Robots That Jump

Robot Bodies Needed Before Robot Minds

Phony Robot Report

Now, for a perfect example of the “emperor has no clothes” quality of large parts of Japanese robotics. I’m not referring to the more serious work, like that done by Honda on the Asimo , or the HRP series (minus the creepy girl sex-robot). What’s the popular word? Phony Robots.

Case in point: this silly metal puppet:

Japanese electronics company Suidobashi Heavy Industry unveils its latest robot ‘Kuratas’ as a crowd of people take photographs at the Wonder Festival in Chiba.

http://www.digtriad.com/video/1764108917001/1/Japanese-Company-Unveils-13-Foot-Tall-

If you brave the “preroll” and “postroll” commercials, you’ll see a gundam-like metal puppet. A cute young woman climbs up the side, and – surprise! – the door on the top opens to reveal a place where she can sit. Not a control area, (after all, she’s a girl) but somewhere she can be locked in. Once the top closes on her, she does get a 2-inch wide window to look out, however….

Then the real action starts. Like so-called “robots” dating back to Electro in the 1939 world’s fair, the is a remote-controlled, tele-operated device. Someone with a joystick operates the top, and the “body” swivels and the arms move (a little).

All for > 1 million dollars…

Does it walk? Of course not. It can’t walk, because no technology today could move a heavy, 13-foot tall robot on two legs in a way that was safe for a passenger. We don’t have that abilityt, yet. Even if the software was available, the hardware isn’t up to the task. Today’s robots have trouble moving, and they weigh under 100 pounds. In fact, recent work has been to make the robot ever-lighter, since the problems with keeping a heavy robot upright haven’t really been solved.

Note how a 250 pound football player doesnt’ have the same problem. A soccer player is a Human that Jumps, out of the reach of any Robot.

But isn’t it OK to pretend? Yes, if we understand that this is a fairy tale, and there are no useful humanoid robots “around the corner. But a pop culture devoid of of magic and religion creates it under a different name. This dumb metal puppet is popular because of the prophecy of humanoid robots, not because of any advance in technology.

And another bit of fantasy – check out this link, showing a woman, Molly Wood of “Always On” at CNet, being served by an animated water-heater:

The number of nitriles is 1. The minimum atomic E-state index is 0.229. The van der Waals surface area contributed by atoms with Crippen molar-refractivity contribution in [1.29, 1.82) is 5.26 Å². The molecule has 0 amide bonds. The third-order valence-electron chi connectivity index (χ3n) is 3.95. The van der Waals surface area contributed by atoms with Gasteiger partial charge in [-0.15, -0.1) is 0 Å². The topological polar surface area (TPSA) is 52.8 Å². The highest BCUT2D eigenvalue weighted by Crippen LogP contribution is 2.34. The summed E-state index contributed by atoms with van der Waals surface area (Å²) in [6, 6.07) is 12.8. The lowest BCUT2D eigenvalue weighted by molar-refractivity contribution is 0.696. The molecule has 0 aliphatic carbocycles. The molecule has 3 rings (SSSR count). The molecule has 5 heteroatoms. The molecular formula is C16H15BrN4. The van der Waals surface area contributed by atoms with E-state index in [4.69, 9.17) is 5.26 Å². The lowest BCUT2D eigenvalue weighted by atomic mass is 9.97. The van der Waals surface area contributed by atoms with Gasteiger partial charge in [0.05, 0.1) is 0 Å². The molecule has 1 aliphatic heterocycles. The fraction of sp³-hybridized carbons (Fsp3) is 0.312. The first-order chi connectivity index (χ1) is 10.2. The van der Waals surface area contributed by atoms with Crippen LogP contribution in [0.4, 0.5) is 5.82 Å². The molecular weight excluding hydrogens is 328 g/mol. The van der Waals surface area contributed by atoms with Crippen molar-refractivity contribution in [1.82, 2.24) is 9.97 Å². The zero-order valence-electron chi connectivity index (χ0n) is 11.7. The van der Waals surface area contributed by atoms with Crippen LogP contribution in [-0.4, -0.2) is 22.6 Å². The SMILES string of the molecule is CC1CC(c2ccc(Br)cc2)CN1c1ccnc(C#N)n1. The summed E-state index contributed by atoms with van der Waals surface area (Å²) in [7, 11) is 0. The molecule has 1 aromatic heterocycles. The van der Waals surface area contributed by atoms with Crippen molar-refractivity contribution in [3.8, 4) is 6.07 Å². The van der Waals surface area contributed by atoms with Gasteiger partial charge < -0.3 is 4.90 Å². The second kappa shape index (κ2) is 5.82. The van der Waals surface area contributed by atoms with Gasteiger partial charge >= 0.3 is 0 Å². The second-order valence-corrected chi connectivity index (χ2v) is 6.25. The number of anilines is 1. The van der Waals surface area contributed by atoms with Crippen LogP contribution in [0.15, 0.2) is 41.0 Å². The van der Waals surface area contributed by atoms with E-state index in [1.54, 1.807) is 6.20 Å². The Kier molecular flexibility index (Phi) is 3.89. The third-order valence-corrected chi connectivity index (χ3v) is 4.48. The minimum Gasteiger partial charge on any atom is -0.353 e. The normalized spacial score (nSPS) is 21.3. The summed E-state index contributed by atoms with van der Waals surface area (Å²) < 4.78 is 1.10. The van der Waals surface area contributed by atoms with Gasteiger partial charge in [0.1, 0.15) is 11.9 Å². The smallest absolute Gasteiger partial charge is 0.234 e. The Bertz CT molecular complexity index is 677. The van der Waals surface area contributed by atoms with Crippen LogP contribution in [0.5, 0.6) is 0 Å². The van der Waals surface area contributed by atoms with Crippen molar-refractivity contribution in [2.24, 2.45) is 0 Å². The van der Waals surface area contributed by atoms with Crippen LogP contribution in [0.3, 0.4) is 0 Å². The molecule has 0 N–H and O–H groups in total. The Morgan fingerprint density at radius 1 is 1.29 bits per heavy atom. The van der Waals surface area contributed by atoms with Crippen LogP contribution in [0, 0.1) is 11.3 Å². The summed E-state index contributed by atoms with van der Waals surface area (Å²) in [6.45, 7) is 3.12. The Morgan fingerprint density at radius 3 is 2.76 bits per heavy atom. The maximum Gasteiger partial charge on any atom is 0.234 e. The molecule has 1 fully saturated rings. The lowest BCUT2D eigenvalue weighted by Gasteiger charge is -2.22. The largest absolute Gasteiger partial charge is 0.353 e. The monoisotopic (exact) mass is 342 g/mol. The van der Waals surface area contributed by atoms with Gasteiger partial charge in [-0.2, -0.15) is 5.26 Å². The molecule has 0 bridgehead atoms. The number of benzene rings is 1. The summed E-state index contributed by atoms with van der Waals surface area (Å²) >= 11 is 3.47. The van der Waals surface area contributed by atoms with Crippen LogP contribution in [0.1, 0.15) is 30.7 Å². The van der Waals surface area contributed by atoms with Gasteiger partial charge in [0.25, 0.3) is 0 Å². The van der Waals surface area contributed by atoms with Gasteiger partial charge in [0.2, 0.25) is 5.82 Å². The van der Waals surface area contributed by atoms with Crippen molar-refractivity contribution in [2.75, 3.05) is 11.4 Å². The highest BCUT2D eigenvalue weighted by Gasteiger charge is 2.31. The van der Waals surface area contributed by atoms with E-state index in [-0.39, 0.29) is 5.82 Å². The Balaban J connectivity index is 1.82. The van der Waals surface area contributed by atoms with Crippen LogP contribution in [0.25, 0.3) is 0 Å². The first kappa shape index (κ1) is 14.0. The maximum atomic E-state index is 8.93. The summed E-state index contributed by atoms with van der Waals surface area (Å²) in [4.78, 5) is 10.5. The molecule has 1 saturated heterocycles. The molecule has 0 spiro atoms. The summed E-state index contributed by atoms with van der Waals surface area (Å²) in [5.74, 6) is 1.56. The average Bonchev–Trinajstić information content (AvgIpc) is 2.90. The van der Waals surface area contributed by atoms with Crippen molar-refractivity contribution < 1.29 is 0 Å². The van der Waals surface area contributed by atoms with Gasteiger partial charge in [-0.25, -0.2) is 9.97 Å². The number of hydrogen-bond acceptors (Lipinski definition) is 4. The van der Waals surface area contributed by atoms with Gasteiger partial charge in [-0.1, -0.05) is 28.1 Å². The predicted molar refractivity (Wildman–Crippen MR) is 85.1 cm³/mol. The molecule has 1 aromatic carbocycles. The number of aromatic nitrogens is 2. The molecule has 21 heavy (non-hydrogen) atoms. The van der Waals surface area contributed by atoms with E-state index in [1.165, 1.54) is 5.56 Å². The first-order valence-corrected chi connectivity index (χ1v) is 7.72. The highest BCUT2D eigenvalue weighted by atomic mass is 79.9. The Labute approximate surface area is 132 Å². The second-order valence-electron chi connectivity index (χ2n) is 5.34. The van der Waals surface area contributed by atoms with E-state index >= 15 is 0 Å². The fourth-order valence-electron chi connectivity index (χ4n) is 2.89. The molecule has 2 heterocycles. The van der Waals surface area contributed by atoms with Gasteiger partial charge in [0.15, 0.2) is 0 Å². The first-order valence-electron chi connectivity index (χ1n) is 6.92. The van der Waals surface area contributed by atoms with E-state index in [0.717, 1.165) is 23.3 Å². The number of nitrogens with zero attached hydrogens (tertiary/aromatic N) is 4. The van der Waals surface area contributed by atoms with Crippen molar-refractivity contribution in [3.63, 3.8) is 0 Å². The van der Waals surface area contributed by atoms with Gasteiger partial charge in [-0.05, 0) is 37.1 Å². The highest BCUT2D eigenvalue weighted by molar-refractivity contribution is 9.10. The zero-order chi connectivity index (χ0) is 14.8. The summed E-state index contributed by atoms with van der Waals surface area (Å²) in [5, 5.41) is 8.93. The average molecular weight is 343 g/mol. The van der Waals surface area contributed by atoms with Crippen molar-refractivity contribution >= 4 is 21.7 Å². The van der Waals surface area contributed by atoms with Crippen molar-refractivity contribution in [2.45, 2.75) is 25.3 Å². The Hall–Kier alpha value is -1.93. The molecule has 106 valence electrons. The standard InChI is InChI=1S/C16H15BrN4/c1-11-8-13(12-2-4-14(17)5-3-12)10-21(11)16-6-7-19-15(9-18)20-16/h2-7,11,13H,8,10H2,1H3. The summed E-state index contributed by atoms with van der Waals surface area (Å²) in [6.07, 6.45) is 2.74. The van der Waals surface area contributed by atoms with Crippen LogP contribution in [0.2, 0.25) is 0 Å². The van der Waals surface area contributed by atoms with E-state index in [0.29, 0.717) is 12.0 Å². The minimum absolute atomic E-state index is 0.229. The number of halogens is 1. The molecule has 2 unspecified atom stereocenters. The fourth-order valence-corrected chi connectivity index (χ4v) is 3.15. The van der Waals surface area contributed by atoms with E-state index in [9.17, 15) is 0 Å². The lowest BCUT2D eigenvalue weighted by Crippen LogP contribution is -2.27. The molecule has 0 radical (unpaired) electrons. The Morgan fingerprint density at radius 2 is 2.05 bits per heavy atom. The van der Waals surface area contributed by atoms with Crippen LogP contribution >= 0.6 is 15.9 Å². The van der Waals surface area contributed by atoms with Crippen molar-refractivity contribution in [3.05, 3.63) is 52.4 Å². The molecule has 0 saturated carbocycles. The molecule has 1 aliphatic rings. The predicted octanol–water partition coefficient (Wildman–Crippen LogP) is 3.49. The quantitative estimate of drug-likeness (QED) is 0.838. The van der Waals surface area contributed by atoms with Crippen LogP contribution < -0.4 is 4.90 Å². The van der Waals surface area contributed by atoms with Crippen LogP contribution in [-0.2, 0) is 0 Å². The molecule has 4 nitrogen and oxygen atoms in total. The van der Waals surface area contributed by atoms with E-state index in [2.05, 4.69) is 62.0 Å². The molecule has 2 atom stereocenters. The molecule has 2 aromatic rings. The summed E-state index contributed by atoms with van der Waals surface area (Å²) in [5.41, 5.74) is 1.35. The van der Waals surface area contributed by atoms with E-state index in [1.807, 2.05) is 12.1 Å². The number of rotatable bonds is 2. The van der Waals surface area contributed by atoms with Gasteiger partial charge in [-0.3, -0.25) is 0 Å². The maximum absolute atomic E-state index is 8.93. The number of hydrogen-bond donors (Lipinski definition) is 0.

http://news.cnet.com/8301-17938_105-57483672-1/always-on-gets-served-by-a-robot-sushi-waiter/

This example isn’t quite as aweful as the first. The creators understand that making a robot walk is extremely difficult. So, they have their giant on wheels. The robot doesn’t try to pick things up in a capacity beyond a standard pick-and-place industrial robot. The Kinect interface is handy, especially if you’re trying to make the robot like it is doing something on its own.

And, as usual, wee see a tech-illiterate pundit awed by the robot. It is awesome, at least in the sense that the robot shows good pick and place capacity. It can pick up objects in an interesting way, including cloth.

But sushi? Comeon. This robot could not really make sushi without a lot of staged events. At best, it is a trained animal that can “shake” without understanding the context of why people shake hands. And that is giving it A LOT.

Prehaps you’d be better off with a blast from the past. The simple robotic RoboSapien can be had for less than $20 us on Ebay.

http://www.ebay.com/itm/WowWee-Robosapien-Humanoid-Robots-Lot-of-Two-one-14-and-one-7-Mini-/251119380791?pt=LH_DefaultDomain_0&hash=item3a77e1a937

As usual, the “future tech” of robotics, is actually a thing of the past. It is like drawing of the future with air-cars sporting tailfins. One thing we can be sure of – any future Robot That Jumps won’t have any of these machines as an ancestor.

 

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